I’ve never had to face really ill health but my son has. Born two months premature with some gastric and respiratory complications he endured quite a rough ride in intensive care. My family, friends, even strangers I met at the hospital coffee shop, would gee me along telling me how well he was doing or how soon he would be better. It was confusing because this isn’t what I was hearing from anyone who actually examined him, like, you know, a doctor.
But I understood where they were coming from. I’ve been known to do the same thing although I have tried to learn to listen more and speak less. So now when I see someone who is genuinely sick – life threateningly sick – I often freeze.
Well I freeze externally – internally I am buzzing with ridiculous thoughts and words that I try desperately not to allow any air time. My instinct is to try and make the person better, to fix them with my words or try and reassure them that it’s not so bad, when often it is.= display_ad('x18', 'hidden-xs hidden-md mm_incontent', 'MM In Content'); ?>= display_ad('x20', 'visible-xs mm_mob_incontent', 'MM In Content (Mobile)'); ?>
Bruce Feiler author of “The Council of Dads: A Story of Family, Friendship and Learning How to Live”, recently shared an excerpt of his book in The New York Times. Bruce had bone cancer, he also had 3-year-old identical twin girls, a working wife, 9 months of chemotherapy and 15 hours of reconstructive surgery to deal with.
People rallied to help him, they organised food, they helped with childcare, his friends even made a video of their high school reunion but as Bruce concedes “some gestures were more helpful than others, and a few were downright annoying”
Bruce created a list of the Six Things You Should Never Say to a Friend (or Relative or Colleague) Who’s Sick. And Four Things You Can Always Say.
So the things you shouldn’t say according to Bruce Feiler.
1. What can I do to help?
Don’t ask people what you can do to help them – just help. Get their house cleaned, have meals prepared, pick the kids up from school. Be proactive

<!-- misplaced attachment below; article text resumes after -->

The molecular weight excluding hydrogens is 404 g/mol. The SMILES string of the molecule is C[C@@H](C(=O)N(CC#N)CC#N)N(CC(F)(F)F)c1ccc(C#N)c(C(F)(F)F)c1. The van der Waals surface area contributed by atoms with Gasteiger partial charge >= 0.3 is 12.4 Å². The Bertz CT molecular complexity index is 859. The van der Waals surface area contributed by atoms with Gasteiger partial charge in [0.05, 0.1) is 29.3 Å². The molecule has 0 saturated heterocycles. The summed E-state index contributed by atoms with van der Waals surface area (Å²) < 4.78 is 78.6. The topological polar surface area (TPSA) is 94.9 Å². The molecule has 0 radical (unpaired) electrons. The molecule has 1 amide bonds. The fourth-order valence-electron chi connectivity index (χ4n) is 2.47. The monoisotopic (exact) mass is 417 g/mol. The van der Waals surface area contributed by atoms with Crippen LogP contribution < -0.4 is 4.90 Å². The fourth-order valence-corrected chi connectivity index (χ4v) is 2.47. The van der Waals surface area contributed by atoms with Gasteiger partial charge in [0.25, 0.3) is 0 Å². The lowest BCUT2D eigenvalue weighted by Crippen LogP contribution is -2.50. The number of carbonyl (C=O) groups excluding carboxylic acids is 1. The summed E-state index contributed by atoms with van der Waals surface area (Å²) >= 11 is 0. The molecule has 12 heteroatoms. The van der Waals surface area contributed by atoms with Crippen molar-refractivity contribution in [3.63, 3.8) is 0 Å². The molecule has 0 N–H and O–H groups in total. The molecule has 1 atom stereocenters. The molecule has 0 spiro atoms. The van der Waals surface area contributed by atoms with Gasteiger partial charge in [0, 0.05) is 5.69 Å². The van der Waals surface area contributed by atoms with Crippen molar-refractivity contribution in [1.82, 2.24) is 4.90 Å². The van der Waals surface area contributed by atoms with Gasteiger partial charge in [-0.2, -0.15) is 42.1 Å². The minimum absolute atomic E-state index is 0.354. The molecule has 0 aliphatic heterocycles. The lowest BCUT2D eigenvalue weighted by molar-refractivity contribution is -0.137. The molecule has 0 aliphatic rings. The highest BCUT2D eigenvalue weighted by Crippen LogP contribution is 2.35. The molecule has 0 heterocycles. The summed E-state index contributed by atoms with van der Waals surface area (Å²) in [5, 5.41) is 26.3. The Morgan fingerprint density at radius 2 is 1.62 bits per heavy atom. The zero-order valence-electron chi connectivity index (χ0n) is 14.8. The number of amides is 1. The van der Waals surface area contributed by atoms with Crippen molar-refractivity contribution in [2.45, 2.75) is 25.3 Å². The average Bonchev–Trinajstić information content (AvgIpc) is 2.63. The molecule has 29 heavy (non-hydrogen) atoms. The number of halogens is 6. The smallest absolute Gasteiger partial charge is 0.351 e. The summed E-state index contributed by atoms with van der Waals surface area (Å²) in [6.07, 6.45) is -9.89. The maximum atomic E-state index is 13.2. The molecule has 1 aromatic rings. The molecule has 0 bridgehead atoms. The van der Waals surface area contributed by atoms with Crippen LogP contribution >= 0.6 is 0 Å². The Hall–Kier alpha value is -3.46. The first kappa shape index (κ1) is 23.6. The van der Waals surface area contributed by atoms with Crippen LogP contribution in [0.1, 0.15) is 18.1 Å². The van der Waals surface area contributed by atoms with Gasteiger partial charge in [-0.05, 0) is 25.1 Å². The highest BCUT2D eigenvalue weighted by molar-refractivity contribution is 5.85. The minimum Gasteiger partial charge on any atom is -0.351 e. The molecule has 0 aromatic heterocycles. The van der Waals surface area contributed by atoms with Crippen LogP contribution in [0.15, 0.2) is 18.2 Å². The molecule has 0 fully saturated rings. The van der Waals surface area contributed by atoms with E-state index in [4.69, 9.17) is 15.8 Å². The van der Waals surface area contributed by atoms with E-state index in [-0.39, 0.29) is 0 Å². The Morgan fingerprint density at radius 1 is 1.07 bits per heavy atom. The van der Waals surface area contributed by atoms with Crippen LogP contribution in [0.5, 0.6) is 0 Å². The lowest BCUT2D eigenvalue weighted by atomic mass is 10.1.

2. My thoughts and prayers are with you.
“It’s a mindless cliché” Bruce writes “It’s time to retire this hackneyed expression to the final resting place of platitudes, alongside “I’m stepping down to spend more time with my family,” or “It’s not you, it’s me.”
3. Did you try that mango colonic I recommended ?
Let the doctors make the medical recommendations “I was stunned by the number of friends and strangers alike who inundated me with tips for miracle tonics… “If you put tumeric under your fingernails, and pepper on your neck, and take a grapefruit shower, you’ll feel better”. Just don’t do it.
4. Everything will be O.K.
You don’t know that everything will be okay so don’t say it. It makes you feel better – and it doesn’t do anything for the patient. They are well aware of their doctor’s prognosis and they don’t need yours.
5. How are we today?
Don’t speak to someone who is sick as if they have lost their mental capacity. They are sick, not infants.
6. You look great.
Don’t focus on external appearances, it doesn’t mean anything and patients are likely to see straight through this, they know how they look. But more importantly they know how they feel
So what does Bruce think you should be saying?
1. Don’t write me back.
Patients get overwhelmed with the burden of keeping everyone informed and thanked for all their well wishes. If you do something for someone let them know that you don’t need to be thanked or kept up to date with every milestone of the disease
2. I should be going now.
Don’t overstay your welcome, 20 minutes is fine, even less if the patient is tired or in pain. “And while you’re there, wash a few dishes or tidy up the room. And take out the trash when you leave.”
3. Would you like some gossip?
“Patients are often sick of talking about their illness. We have to do that with our doctors, nurses and insurance henchmen. By all means, follow the lead of the individual, but sometimes ignoring the elephant in the room is just the right medicine”
4. I love you.
“When all else fails, simple, direct emotion is the most powerful gift you can give a loved one going through pain. It doesn’t need to be ornamented. It just needs to be real. “I’m sorry you have to go through this.” “I hate to see you suffer.” “You mean a lot to me.”
What do you say to people that are sick? Do you over compensate, are you gushy? Have you ever been seriously sick? What did you want to hear?